• Lou Brock
  • Ted Williams
  • Willie Stargell
  • Tony Perez
  • Stan Musial

In 1964, Martin Luther King (MLK) stopped here, during the Civil Rights Movement, and spoke from the mound to thousands sitting in the grandstands. It was ironic that Blacks were sitting in the grandstands for the first time, as they were not allowed to sit there during games. MLK told those early pioneers in Baseball, like Jackie Robinson, Willie Mays, and Hank Aaron, that their work made it easy for him to carry out his mission. NBA Legend Michael Jordan also played here in his short time with the Birmingham Barons (1994-1995). Not only are there too many memories to count, Tinker Field represents a large contribution to the game of Baseball.

Field Of Dreams

The COVID-19 pandemic also prompted MLB to cancel the London Series (Chicago Cubs vs St. Louis Cardinals), the Mexico City Series (San Diego Padres vs Arizona Diamondbacks), and the Puerto Rico Series (New York Mets vs Miami Marlins), events designed to promote the game. The good news is Minnesota Twins & Detroit Tigers got their Dominican Republic Game in before postponements happened. As of now, the Field of Dreams Game (Chicago White Sox vs New York Yankees) on August 13, 2020 is still on the schedule, COVID-19 permitting off course.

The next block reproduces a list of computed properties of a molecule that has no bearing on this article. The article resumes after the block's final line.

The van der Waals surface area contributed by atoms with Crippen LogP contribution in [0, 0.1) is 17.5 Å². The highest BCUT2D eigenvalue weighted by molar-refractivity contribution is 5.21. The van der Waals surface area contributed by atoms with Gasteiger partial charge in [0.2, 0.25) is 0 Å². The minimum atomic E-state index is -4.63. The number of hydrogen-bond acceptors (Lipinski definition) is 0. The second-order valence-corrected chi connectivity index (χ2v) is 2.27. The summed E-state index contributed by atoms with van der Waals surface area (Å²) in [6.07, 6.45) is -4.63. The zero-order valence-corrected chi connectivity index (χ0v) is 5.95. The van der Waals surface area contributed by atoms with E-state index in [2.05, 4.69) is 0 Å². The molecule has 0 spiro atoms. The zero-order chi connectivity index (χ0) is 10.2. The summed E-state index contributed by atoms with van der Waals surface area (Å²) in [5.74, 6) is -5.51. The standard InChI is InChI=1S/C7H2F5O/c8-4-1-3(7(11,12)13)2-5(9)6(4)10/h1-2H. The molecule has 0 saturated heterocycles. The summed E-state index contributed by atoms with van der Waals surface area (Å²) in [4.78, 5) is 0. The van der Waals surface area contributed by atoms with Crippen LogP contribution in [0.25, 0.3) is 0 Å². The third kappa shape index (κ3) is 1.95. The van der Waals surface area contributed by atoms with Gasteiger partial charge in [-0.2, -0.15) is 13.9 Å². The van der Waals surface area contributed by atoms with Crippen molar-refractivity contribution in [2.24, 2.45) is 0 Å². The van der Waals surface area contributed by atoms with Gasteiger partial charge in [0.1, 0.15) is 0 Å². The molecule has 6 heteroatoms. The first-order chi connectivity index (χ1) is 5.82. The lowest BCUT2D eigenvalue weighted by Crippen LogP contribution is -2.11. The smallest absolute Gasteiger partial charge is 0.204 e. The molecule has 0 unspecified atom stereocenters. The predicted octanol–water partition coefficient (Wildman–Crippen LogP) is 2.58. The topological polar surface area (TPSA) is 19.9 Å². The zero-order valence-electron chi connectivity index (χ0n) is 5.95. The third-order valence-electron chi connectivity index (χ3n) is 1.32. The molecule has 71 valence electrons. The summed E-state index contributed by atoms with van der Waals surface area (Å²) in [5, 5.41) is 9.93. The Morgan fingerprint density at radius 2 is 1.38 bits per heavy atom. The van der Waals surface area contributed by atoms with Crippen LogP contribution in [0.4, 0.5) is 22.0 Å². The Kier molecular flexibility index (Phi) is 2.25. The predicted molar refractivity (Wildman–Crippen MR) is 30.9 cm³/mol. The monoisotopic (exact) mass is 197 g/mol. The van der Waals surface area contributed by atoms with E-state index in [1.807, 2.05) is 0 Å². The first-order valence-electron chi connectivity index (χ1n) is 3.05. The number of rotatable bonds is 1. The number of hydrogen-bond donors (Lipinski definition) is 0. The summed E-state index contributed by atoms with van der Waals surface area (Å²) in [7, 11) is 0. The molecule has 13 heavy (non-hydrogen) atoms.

The Lansing Family (former owners) sold their estate to “Go The Distance Baseball, LLC.” in 2013. Hall of Famer Wade Boggs was a part of this investment group. Back then, they promised to preserve the field and existing buildings plus add “All-Star Park Heaven”, a complex of fields for youth tournaments and an indoor training facility. “Is it Heaven? No, it’s Iowa.” the site of the home used in filming of “Field of Dreams,” starring Kevin Costner. located in Dyersville, Iowa. Its been 30 years since the movie Field of Dreams was filmed here. Was it purely accidental or was it destiny? Call it what you may. Looking back, it seemed highly unlikely that this story would go from novel, to classic film, to an icon in American Culture.

Cornstalks don’t start to reach full height until July. Harvesting is in mid-September. So in June, it still looks a little bare beyond the outfield. To ensure full height of corn stalks, filming revolved around the corn season, and during a historic drought. The production crew devised an irrigation system that would speed up corn growth. 300,000 stalks of fake silk corn were ordered from Taiwan in case irrigation didn’t work. The movie has taken on a life of its own. Although, there are baseball purists who cry foul at actor Ray Liotta’s portrayal of Shoeless Joe Jackson among other things.

Just 2-3 miles from US-20, the change from public road to rural property is sudden, as you exit the sound of traffic and are instantly surrounded by farm life and gravel roads. You may find a typical red barn or cattle grazing. Approaching a short bridge, it all starts to come into focus. You can see the site, from a distance. Its safe to say that most visitors take a pause, before crossing the bridge, to check and see if its real. As the car and the numbing sound of tires rolling over the gravel road come to a halt, its undeniable that you are here. Regardless of any renovations, improvements, or changes made to the property, it still feels like a dream.